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R K Jain

Sr Vice President – Commercial

Jindal Aluminium Limited

1 Rating

ALUMINIUM INDUSTRY Fuelling the manufacturing segment would require a focus on the downstream aluminium segment

Mar 5, 2021

R K Jain, Sr Vice President – Commercial, Jindal Aluminium Limited - Aluminium, being the second most used metal, has a wide range of utilisation in various industries. Jindal Aluminium, the largest aluminium extrusion company of five decades with leading flat rolled products in the country, in this country dissects the status aluminium as a metal in upstream & downstream and more

On November 11, 2020, the Union Cabinet chaired by the Prime Minister approved the Production-Linked Incentive (PLI) scheme for 10 sectors, to encourage domestic manufacturing. The scheme, first envisaged in March 2021, entails earmarking financial outlays that will drive the country’s manufacturing sector by cutting down on imports and instead provide scope for harnessing the growth potential of domestic manufacturing.

Driving Indian manufacturing

As a driver of the manufacturing sector, the PLI scheme of the Government of India will help embrace Aatmanirbhar Bharat. It will enhance India’s manufacturing capabilities and increase exports for these champion sectors including automobiles and auto components manufacturing. It will make domestic manufacturing competitive internationally; build economies of scale and help India position itself firmly on the global supply chain map.

Playing a crucial role in achieving the objectives of the Government of India’s ₹1.46 lakh crore PLI scheme will be the downstream or secondary aluminium segment. This crucial segment, in need of policy support, is indirectly benefitted, given its versatile ability to meet the critical requirements of some of the sectors of PLI like automobiles and auto components, telecom and networking products, textile, solar modules, white goods, etc

Focusing downstream

With a processing capacity of 3.9 million tonnes, India’s downstream aluminium segment comprises of approximately 2500-plus companies that include both large and mid-sized, and a much bigger base of smaller and unorganised players. Schemes like PLI are much needed making sure they give wings to the vision of the downstream aluminium sector with a supportive government policy going ahead.

What is missing is one specific scheme from the government supporting the downstream aluminium segment. One that will help in building steps towards boosting demand and encouraging domestic manufacturing. Such a scheme for the downstream aluminium segment offering incentives in production will facilitate investment from both within and outside giving the players in this segment the much-sought-after policy support.

Historical disadvantage

Manufacturers in the downstream aluminium segment have been suffering on account of poor export incentives and have always looked towards the government encouraging domestic production to help the survival of the manufacturing sector. Unlike their counterparts in the production of primary aluminium, those in the secondary and downstream segment have historically faced an indifferent treatment.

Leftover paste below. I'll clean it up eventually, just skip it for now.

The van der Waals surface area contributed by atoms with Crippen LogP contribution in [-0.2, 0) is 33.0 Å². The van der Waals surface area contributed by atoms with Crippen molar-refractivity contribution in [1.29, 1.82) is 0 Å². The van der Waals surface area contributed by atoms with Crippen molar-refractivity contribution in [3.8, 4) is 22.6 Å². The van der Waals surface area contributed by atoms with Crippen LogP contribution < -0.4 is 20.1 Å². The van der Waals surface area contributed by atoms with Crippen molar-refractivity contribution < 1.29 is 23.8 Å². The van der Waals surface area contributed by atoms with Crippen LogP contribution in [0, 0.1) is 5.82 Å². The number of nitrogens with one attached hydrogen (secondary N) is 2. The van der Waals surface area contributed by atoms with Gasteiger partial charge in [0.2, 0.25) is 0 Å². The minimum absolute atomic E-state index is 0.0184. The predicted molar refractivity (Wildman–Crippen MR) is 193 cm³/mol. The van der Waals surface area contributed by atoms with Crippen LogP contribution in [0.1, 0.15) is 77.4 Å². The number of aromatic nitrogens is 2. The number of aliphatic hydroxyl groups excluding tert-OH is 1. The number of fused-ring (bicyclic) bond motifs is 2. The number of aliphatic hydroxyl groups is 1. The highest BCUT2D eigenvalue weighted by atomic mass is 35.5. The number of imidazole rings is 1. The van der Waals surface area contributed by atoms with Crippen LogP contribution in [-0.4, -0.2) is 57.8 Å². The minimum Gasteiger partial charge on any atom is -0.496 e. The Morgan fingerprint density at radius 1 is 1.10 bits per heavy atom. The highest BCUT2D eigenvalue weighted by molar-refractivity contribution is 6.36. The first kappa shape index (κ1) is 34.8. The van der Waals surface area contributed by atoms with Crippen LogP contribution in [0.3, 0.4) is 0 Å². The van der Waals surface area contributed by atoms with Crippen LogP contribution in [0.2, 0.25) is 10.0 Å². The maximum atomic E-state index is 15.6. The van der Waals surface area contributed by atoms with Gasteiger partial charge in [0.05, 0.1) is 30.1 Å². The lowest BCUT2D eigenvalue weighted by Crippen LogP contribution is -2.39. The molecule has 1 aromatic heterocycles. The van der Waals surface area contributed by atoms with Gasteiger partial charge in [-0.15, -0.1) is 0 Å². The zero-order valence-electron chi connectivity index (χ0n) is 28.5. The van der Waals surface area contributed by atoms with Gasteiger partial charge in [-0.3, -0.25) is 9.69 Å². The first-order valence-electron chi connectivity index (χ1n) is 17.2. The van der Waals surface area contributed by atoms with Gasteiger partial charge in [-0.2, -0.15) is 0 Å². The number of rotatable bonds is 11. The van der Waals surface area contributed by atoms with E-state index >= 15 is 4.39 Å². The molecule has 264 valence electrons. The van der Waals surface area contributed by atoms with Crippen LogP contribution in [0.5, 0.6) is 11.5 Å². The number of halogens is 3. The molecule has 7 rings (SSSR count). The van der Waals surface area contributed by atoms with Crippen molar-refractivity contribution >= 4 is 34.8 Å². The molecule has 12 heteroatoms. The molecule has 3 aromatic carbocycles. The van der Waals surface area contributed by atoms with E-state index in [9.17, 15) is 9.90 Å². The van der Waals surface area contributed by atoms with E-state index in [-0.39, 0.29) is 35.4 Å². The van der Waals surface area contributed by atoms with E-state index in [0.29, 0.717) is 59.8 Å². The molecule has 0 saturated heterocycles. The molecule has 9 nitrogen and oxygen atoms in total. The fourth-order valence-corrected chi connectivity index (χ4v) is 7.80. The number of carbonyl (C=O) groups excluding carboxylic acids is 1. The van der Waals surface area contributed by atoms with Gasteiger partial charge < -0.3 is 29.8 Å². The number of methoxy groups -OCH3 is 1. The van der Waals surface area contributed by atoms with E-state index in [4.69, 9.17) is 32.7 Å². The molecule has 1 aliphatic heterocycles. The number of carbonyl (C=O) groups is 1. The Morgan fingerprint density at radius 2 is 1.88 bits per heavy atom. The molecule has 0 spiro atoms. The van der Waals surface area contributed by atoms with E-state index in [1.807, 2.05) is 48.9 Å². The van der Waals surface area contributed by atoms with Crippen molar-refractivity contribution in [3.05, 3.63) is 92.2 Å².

This comes from the fact that the downstream segment procures material from primary aluminium producers at a premium over the London Metal Exchange prices and then again fights in the same space of selling finished downstream products competing with some of the largest primary producers. It is well-known that the US-China trade war has hit downstream aluminium producers the most as products from nearby countries are dumped in India, with the US market suddenly closed for them.

This comes from the fact that the downstream segment procures material from primary aluminium producers at a premium over the London Metal Exchange prices and then again fights in the same space of selling finished downstream products competing with some of the largest primary producers. It is well-known that the US-China trade war has hit downstream aluminium producers the most as products from nearby countries are dumped in India, with the US market suddenly closed for them.

Introducing non-tariff measures to lessen dependence on Chinese imports will go miles in benefitting the downstream aluminium sector in a way that its potential gets unleashed. Tougher norms will simultaneously ensure manufacturing locally gets impetus and imports come down.

Close linkages

The secondary aluminium sector can boost India’s manufacturing capabilities to a great extent if it gets the right kind of Government support. There are close linkages between the downstream segment and the manufacturing industry. Like a focused sector-specific strategy for the specialty steel sector, one focusing on downstream aluminium will help boost domestic value addition and fasten India’s economic growth.

A solid incentivised downstream aluminium sector will help maintain quality and consistency across industry be it buildings and construction, FMCG, automobiles, transportation, solar-power, aerospace, electrical, or electronics.

Aluminium is a soft and easily malleable metal, has the ability that it can be melted, casted, formed, and machined to perfection. With attributes of being light in weight, resistance to corrosion with its natural oxide coating, temperature-driven strength gaining capabilities in winter, non-magnetic properties, higher ability to absorb shock and sound besides its high value of recyclability, tick all boxes that go with a product which is used across many segments of the industry and thus deserving of a boost by the government.

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